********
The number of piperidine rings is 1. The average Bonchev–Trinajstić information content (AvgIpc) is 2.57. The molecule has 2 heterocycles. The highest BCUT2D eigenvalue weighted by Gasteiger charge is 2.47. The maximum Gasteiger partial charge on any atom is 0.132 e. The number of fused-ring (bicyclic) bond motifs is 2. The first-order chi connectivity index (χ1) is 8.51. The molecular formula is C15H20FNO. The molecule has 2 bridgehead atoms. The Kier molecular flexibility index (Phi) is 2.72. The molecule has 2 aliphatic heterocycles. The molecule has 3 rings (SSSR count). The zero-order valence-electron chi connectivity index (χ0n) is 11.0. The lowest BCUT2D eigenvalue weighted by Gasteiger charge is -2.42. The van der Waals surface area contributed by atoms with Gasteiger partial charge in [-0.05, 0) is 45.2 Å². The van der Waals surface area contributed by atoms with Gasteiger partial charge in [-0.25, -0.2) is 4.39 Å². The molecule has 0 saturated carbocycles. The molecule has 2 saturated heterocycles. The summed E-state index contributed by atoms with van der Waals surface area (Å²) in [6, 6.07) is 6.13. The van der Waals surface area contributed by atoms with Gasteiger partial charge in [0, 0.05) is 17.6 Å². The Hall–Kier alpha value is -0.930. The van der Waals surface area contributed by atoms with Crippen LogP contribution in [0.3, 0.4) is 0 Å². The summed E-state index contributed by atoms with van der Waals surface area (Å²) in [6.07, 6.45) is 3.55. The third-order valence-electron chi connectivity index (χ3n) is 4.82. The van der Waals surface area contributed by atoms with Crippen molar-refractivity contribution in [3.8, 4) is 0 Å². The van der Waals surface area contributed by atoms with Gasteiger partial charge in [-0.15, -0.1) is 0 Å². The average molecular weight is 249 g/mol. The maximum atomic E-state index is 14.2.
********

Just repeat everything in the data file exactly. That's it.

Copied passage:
The number of piperidine rings is 1. The average Bonchev–Trinajstić information content (AvgIpc) is 2.57. The molecule has 2 heterocycles. The highest BCUT2D eigenvalue weighted by Gasteiger charge is 2.47. The maximum Gasteiger partial charge on any atom is 0.132 e. The number of fused-ring (bicyclic) bond motifs is 2. The first-order chi connectivity index (χ1) is 8.51. The molecular formula is C15H20FNO. The molecule has 2 bridgehead atoms. The Kier molecular flexibility index (Phi) is 2.72. The molecule has 2 aliphatic heterocycles. The molecule has 3 rings (SSSR count). The zero-order valence-electron chi connectivity index (χ0n) is 11.0. The lowest BCUT2D eigenvalue weighted by Gasteiger charge is -2.42. The van der Waals surface area contributed by atoms with Gasteiger partial charge in [-0.05, 0) is 45.2 Å². The van der Waals surface area contributed by atoms with Gasteiger partial charge in [-0.25, -0.2) is 4.39 Å². The molecule has 0 saturated carbocycles. The molecule has 2 saturated heterocycles. The summed E-state index contributed by atoms with van der Waals surface area (Å²) in [6, 6.07) is 6.13. The van der Waals surface area contributed by atoms with Gasteiger partial charge in [0, 0.05) is 17.6 Å². The Hall–Kier alpha value is -0.930. The van der Waals surface area contributed by atoms with Crippen LogP contribution in [0.3, 0.4) is 0 Å². The summed E-state index contributed by atoms with van der Waals surface area (Å²) in [6.07, 6.45) is 3.55. The third-order valence-electron chi connectivity index (χ3n) is 4.82. The van der Waals surface area contributed by atoms with Crippen molar-refractivity contribution in [3.8, 4) is 0 Å². The van der Waals surface area contributed by atoms with Gasteiger partial charge in [-0.15, -0.1) is 0 Å². The average molecular weight is 249 g/mol. The maximum atomic E-state index is 14.2.